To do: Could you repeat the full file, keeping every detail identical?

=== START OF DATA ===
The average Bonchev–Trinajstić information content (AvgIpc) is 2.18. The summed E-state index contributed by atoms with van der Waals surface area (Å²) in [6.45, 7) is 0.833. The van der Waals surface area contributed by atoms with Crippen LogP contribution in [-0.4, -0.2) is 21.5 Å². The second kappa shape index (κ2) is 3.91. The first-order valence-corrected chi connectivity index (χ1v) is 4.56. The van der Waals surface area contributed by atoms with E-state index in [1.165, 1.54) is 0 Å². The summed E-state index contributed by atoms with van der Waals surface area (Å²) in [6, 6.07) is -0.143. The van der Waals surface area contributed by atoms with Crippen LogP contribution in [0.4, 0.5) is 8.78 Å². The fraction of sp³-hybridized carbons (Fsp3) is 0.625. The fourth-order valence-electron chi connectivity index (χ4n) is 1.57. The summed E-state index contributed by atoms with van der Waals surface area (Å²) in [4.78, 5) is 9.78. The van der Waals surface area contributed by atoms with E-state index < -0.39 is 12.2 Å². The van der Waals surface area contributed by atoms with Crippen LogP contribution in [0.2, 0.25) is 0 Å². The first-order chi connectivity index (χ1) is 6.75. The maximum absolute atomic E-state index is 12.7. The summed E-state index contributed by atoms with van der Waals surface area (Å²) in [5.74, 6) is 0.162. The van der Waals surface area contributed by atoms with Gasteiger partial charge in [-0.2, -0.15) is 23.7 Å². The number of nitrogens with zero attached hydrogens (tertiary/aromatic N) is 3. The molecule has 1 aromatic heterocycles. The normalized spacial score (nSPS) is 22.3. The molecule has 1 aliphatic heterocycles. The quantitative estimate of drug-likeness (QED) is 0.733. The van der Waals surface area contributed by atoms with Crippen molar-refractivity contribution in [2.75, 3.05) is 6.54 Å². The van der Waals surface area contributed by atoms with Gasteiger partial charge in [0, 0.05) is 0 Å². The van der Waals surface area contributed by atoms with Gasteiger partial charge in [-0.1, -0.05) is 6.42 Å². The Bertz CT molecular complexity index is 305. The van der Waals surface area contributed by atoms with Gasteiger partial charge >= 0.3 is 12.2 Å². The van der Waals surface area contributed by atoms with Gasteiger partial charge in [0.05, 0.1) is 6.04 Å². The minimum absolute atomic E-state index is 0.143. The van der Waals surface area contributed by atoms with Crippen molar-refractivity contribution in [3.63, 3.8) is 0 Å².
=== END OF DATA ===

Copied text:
The average Bonchev–Trinajstić information content (AvgIpc) is 2.18. The summed E-state index contributed by atoms with van der Waals surface area (Å²) in [6.45, 7) is 0.833. The van der Waals surface area contributed by atoms with Crippen LogP contribution in [-0.4, -0.2) is 21.5 Å². The second kappa shape index (κ2) is 3.91. The first-order valence-corrected chi connectivity index (χ1v) is 4.56. The van der Waals surface area contributed by atoms with E-state index in [1.165, 1.54) is 0 Å². The summed E-state index contributed by atoms with van der Waals surface area (Å²) in [6, 6.07) is -0.143. The van der Waals surface area contributed by atoms with Crippen LogP contribution in [0.4, 0.5) is 8.78 Å². The fraction of sp³-hybridized carbons (Fsp3) is 0.625. The fourth-order valence-electron chi connectivity index (χ4n) is 1.57. The summed E-state index contributed by atoms with van der Waals surface area (Å²) in [4.78, 5) is 9.78. The van der Waals surface area contributed by atoms with E-state index < -0.39 is 12.2 Å². The van der Waals surface area contributed by atoms with Crippen LogP contribution in [0.2, 0.25) is 0 Å². The first-order chi connectivity index (χ1) is 6.75. The maximum absolute atomic E-state index is 12.7. The summed E-state index contributed by atoms with van der Waals surface area (Å²) in [5.74, 6) is 0.162. The van der Waals surface area contributed by atoms with Gasteiger partial charge in [-0.2, -0.15) is 23.7 Å². The number of nitrogens with zero attached hydrogens (tertiary/aromatic N) is 3. The molecule has 1 aromatic heterocycles. The normalized spacial score (nSPS) is 22.3. The molecule has 1 aliphatic heterocycles. The quantitative estimate of drug-likeness (QED) is 0.733. The van der Waals surface area contributed by atoms with Crippen molar-refractivity contribution in [2.75, 3.05) is 6.54 Å². The van der Waals surface area contributed by atoms with Gasteiger partial charge in [0, 0.05) is 0 Å². The van der Waals surface area contributed by atoms with Gasteiger partial charge in [-0.1, -0.05) is 6.42 Å². The Bertz CT molecular complexity index is 305. The van der Waals surface area contributed by atoms with Gasteiger partial charge >= 0.3 is 12.2 Å². The van der Waals surface area contributed by atoms with Gasteiger partial charge in [0.05, 0.1) is 6.04 Å². The minimum absolute atomic E-state index is 0.143. The van der Waals surface area contributed by atoms with Crippen molar-refractivity contribution in [3.63, 3.8) is 0 Å².